How to Cope With the Physical Effects of Suboxone
Taking Suboxone can help to save your life if you are addicted to opioid substances. It works by mimicking the power of an opioid, satisfying your body’s craving for the drug and allowing you to safely detox without withdrawal effects. However, that does not mean there are no side effects at all. The physical effects of Suboxone are not dangerous, but you should still know about them before you begin taking the drug.
If you’re ready to get help for your opioid addiction, please give our hotline a call at 800-533-1341 (Who Answers?) . Our experts can guide you in getting the treatment that’s right for you as well as answer any questions you might have.
What Are Some Physical Effects of Suboxone?
Because Suboxone is a partial opioid, it produces many of the same effects as opioid substances, but at much less intensity. Some common physical effects of Suboxone include:
- Nausea or vomiting
- Numbness or swelling of the mouth and tongue
- Headache, stomachache, or backache
- Feeling lightheaded or dizzy
- Being more tired than usual or being unable to sleep
- Having an irregular heartbeat or a decrease in blood pressure
- Sweating or fever
- Feeling overly hot or cold
- Watery eyes
In rare cases, people can experience an allergic reaction to the medication, which includes:
- Having a rash, swelling, or hives around your face
- Having extremely low blood pressure
- Loss of consciousness
Statistics show that only 12 to 13 percent of people hospitalized because of Suboxone use had an adverse reaction to the drug. Overall, the side effects of Suboxone are not that dangerous if the drug is taken at the recommended dosage and frequency.
Generally, these side effects should disappear on their own as your body gets used to taking Suboxone. However, some people may continue to experience them if they abuse the medication or have to take it on a long-term basis.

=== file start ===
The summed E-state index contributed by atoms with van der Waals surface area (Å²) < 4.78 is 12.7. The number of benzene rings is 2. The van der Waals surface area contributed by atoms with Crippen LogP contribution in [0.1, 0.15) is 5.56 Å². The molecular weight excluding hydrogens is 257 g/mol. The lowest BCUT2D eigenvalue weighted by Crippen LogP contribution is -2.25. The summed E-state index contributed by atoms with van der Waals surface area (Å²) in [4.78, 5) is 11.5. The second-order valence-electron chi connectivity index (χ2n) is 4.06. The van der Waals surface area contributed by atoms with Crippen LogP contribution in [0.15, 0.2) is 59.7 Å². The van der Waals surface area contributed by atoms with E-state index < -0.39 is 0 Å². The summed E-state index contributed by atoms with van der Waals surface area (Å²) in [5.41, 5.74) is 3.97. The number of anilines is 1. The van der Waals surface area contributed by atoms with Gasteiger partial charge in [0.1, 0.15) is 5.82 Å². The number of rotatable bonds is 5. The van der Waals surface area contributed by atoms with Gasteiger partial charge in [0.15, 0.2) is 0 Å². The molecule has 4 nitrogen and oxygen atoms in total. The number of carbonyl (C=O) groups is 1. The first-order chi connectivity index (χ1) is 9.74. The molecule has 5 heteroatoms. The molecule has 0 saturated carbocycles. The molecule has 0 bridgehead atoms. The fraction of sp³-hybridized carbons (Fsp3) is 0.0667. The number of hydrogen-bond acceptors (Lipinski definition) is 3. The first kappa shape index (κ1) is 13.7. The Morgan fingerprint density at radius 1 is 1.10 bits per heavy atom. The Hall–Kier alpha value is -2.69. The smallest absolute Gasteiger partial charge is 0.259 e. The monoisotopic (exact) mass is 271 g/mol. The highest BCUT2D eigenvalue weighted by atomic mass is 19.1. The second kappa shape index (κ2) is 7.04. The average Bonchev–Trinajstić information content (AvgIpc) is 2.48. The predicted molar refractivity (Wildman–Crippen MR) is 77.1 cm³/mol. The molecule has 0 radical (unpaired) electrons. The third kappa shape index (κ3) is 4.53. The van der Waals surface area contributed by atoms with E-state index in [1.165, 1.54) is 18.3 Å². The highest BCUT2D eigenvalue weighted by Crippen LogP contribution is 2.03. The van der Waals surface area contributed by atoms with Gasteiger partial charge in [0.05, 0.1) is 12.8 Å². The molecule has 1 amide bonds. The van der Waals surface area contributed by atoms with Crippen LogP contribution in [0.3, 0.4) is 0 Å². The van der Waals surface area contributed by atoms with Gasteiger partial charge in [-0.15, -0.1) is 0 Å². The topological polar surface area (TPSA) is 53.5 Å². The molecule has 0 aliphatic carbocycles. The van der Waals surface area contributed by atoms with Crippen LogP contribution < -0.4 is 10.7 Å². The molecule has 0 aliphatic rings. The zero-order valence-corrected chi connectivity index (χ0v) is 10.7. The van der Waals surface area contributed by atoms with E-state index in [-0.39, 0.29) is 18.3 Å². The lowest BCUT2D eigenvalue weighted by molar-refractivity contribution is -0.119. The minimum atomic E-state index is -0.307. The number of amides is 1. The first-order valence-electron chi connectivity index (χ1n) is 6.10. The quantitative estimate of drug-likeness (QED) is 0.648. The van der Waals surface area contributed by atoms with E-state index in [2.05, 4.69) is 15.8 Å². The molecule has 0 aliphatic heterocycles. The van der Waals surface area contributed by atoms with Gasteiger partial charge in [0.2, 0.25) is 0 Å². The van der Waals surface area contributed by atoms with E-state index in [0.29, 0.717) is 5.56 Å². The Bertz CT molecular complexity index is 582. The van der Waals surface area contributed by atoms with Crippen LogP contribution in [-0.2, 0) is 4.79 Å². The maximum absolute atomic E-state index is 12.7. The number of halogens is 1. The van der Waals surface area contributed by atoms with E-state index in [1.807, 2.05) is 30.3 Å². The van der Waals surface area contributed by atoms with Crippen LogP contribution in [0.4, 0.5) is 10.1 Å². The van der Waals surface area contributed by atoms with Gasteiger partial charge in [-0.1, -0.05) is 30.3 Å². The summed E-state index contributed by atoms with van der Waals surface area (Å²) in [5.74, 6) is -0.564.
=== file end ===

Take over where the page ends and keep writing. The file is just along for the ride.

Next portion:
One of the most detrimental side effects of Suboxone is fatigue. It can cause you to have a hard time getting up in the morning, decrease your physical endurance, or even make it difficult to concentrate. To combat this, make sure you:
- Get the recommended amount of sleep for your age each night
- Follow an exercise routine
- Eat healthier to give your body the nutrients it needs
- Avoid napping during the day
- Take your dose in the morning so your body can process it before bedtime
Controlling Headaches and Backaches
Another common problem is aching throughout your body. Whenever you feel a headache or backache coming on, there are certain things you can do to stop them, including:
- Taking a warm bath to relax
- Relaxing in a cool, quiet, and dark room
- Massaging your scalp
- Taking over-the-counter pain medication
Stopping Nausea and Vomiting
Keeping your nausea in control is important, as it can disrupt the flow of your life and make you miserable. To lower your nausea, try to:
- Eat simple foods, such as bananas, rice, applesauce, tea, and toast
- Drink herbal tea or ginger ale to soothe your stomach
- Keep your stomach full by eating smaller meals more frequently
- Munch on crackers before getting out of bed in the morning
- Take your pill after you have eaten something
If any of your symptoms increase to a severe level, always contact your doctor right away. They will be able to determine if you are having an adverse reaction to the medication and can recommend what to do next.
Dealing with the physical effects of Suboxone might take a small adjustment to your lifestyle. However, by talking with your doctor, you can easily manage your symptoms so you don’t miss out on your life. If you’d like to learn more about how to cope with the effects of Suboxone, please give our hotline a call at 800-533-1341 (Who Answers?) . Our experts can talk with you about how Suboxone works and what else you can expect when taking it.